Always Encrypted (AE) is a new feature introduced in SQL Server 2016 to secure your data in SQL Server at column level. Perhaps, SQL Server has many options to secure the data, the new feature Always Encrypted stands out from the list with unique characteristics – “Always Encrypted”.
Before we get into details about Always Encrypted, let us quickly look at the security features in the SQL Server in comparison as an overview.
AE-Always Encrypted, DDM – Dynamic Data Masking, TDE – Transparent Data Encryption
Why do we call Always Encrypted?
As the name depicts, Always Encrypted feature in SQL Server always ensures your data encrypted, that means, the data at rest and in motion. The encryption and decryption happens at client application using an Always Encrypted driver. This separates the encryption from SQL Server database engine and enforces more security in a better controlled manner.
How do we implement Always Encrypted?
First and foremost action is to install the right version of SQL Server 2016.If you do not have the right version, you will not find the option “Encrypt Columns” in “Task” of the database options. If you are not using SSMS version 13.0.4001.0 or above, you will not be able to see this option in your SSMS.
You can find and download SP1
There are two ways, we can implement Always Encrypted in SQL Server using Wizard and T-SQL. However, we need to know that for existing table/column data, there is no way to implement the AE using T-SQL in SQL Server 2016(SP1). I mentioned the service pack as a caveat because Microsoft may change this behavior in future, but unlikely as of now. For existing data, we need to make sure the AE needs to be implemented using Wizard. It is quite good to be noted there is an option to generate PowerShell script for the existing data to encrypt that can be run later.
Why do we need two encryption keys?
Yes, Always Encrypted uses two keys – Column encryption key and master encryption key. Column encryption key is used to encrypt the value in the column and database engine stores the column encryption key in the SQL Server instance. However, master key is being stored in external key store like Windows Certificate store or Azure Key Vault and database engine will have metadata pointer to the external key store. Master key is responsible to encrypt the column encryption key.
How do we verify the above implementation?
1. Check the master key
SELECT name KeyName,column_master_key_id KeyID, key_store_provider_name KeyStore, key_path KeyPath FROM sys.column_master_keys;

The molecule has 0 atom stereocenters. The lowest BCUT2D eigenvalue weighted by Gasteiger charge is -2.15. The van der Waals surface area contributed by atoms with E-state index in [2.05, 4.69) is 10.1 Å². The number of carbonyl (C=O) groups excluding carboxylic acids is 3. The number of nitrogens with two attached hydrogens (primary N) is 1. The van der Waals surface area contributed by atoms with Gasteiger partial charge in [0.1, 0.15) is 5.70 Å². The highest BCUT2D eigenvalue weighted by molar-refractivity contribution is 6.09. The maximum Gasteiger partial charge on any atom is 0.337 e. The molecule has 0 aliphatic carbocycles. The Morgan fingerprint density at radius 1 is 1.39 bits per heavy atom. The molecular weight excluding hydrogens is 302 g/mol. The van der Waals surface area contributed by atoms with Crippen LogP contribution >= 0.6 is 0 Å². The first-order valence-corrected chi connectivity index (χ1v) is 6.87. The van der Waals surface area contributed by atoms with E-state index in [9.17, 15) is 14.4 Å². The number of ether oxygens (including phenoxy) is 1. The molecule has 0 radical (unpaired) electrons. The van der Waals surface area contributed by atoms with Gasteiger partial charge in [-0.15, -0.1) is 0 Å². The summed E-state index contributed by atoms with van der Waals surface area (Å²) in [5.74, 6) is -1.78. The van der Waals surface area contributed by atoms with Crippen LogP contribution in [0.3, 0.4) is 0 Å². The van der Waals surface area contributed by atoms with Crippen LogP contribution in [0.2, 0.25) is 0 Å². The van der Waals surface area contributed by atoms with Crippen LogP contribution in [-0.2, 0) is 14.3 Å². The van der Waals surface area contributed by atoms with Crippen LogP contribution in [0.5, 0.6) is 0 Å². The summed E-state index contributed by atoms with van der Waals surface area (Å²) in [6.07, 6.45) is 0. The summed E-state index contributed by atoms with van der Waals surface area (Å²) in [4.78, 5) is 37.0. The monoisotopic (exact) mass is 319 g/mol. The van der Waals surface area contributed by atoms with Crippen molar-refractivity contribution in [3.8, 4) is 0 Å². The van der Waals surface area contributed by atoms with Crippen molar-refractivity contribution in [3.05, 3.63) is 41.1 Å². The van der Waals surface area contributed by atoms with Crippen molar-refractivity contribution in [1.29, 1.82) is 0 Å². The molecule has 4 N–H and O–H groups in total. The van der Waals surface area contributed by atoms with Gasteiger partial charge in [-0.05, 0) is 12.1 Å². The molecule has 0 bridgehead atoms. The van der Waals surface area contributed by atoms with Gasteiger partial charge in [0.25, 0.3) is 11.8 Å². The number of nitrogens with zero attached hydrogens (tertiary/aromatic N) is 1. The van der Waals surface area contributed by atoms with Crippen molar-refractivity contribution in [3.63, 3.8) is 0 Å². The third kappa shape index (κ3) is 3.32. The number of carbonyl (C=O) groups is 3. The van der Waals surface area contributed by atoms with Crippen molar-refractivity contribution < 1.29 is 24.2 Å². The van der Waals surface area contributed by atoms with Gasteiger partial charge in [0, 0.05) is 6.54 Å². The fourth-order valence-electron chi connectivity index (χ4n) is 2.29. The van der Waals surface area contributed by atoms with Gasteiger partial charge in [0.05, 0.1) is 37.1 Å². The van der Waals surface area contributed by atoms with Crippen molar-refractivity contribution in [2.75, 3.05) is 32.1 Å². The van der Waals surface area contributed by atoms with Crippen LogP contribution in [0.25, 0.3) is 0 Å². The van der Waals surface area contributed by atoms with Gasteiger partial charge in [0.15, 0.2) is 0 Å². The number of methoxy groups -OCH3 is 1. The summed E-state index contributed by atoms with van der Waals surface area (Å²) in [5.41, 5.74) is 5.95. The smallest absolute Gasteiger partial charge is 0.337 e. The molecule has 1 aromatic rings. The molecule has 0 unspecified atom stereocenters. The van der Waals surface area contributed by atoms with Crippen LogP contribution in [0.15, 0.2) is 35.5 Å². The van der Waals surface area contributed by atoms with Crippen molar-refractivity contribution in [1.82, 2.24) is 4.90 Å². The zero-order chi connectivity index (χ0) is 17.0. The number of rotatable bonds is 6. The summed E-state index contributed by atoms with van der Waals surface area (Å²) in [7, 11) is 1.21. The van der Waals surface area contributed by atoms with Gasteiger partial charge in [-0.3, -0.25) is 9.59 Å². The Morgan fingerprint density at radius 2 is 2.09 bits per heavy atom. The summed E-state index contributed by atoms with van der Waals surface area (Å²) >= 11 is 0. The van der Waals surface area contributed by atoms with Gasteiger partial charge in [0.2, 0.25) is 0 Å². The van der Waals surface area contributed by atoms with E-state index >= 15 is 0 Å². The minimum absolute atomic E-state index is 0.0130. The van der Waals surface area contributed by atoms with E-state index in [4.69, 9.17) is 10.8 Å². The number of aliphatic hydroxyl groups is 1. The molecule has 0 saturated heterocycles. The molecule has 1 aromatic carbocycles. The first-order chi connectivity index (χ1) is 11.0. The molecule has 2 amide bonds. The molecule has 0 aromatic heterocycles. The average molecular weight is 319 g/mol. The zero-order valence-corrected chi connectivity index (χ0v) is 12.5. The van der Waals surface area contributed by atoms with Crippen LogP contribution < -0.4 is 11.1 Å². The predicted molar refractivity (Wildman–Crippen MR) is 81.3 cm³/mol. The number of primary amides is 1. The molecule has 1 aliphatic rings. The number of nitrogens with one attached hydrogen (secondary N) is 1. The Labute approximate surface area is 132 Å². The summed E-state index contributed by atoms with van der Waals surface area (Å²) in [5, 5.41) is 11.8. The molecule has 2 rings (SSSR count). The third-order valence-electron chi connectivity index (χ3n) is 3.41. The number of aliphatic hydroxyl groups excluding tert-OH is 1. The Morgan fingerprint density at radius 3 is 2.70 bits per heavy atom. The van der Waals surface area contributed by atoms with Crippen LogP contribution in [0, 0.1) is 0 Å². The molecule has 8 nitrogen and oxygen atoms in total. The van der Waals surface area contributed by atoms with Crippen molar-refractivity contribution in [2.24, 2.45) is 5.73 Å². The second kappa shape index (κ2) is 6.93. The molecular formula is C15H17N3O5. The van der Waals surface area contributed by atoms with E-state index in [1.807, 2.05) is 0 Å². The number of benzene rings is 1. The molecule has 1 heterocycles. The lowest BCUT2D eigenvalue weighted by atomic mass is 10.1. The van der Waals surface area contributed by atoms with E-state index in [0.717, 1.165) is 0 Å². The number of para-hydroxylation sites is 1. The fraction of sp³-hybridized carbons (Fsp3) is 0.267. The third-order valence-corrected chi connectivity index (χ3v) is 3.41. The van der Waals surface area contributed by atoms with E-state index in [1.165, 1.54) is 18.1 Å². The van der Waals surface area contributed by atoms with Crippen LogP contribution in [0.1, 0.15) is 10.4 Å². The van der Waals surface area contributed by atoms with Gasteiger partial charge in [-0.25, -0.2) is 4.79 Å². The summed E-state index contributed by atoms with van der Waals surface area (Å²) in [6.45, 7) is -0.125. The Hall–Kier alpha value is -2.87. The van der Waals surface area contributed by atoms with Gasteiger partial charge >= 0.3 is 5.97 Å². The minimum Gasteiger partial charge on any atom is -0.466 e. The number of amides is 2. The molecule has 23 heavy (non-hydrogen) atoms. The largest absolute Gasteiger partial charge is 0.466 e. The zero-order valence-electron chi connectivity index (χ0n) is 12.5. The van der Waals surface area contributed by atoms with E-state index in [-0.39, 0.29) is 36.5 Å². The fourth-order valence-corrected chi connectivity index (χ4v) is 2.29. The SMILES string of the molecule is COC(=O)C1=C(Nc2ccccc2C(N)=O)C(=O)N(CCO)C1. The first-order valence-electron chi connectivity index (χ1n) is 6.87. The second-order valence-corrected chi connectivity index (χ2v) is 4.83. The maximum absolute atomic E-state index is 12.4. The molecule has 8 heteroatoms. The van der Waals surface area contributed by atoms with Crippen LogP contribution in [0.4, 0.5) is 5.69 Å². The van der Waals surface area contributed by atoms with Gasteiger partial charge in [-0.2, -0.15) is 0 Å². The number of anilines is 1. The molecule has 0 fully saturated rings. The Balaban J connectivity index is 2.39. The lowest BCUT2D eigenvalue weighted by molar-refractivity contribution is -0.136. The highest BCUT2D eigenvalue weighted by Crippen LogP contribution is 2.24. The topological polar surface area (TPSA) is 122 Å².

2. Check the column key
SELECT name KeyName, column_encryption_key_id KeyID FROM sys.column_encryption_keys;
3. Check the sys.columns
Select name,collation_name,encryption_type_desc, encryption_algorithm_name,column_encryption_key_id From sys.columns where object_id in (object_id('AlwaysEncryptedSample'),object_id('AlwaysEncryptedSampleSQL'))
How do the application encrypt and decrypt the value?
Client application uses Always Encrypted driver. I would suggest you to go through “Using Always Encrypted with the ODBC Driver for SQL Server” to understand better the usage. Anyway, this blog post will be followed up with the next post, on which I am currently working on, to understand the performance impact.
What are the different types of encryption in Always Encryption feature?
Yes, AE comes up with two different type of encryption.
As the name suggests, this type will always produce the same encrypted value for a given text. Ideally, this may not be a good option for all the keys as a good intruder can easily understand the value by analyzing data pattern as an example, gender, polar questions etc. As the encrypted value for a given text is always same, the encrypted column can very well part of a join, grouping and indexing.
As the name suggests, it will produce randomized value which will make the encryption more secure than the earlier.
1. There is no straight forward method to implement AE for existing data apart using the wizard. However, wizard can generate PowerShell Script to do the action later.
2. Encryption method – Deterministic is less secure compared to “randomized”.
3. Encryption method – Randomized cannot be part of joins/groups/indexing.
4. INSERT/UPDATE operations are not allowed directly to table unless through the client driver. We will receive the below error message.
Msg 206, Level 16, State 2, Line 5
Operand type clash: varchar is incompatible with varchar(8000) encrypted with (encryption_type = 'DETERMINISTIC', encryption_algorithm_name = 'AEAD_AES_256_CBC_HMAC_SHA_256', column_encryption_key_name = 'CEK_Auto1', column_encryption_key_database_name = 'test') collation_name = 'SQL_Latin1_General_CP1_CI_AS'
5. By specifying encryption setting in “Additional Connection Parameters” in SQL Connection window, who has access the encrypted table, can see the actual data. However, the login cannot modify or insert new data.
6. Column encryption changes the collation of the string column to Latin1_General_BIN2
7. Encryption will increase the size of the table
Please refer Transparent Data Encryption
To know more about other Always Encrypted limitations, please refer Aaron’s blog.
2 thoughts on “Always Encrypted – A new column level security feature in SQL Server 2016”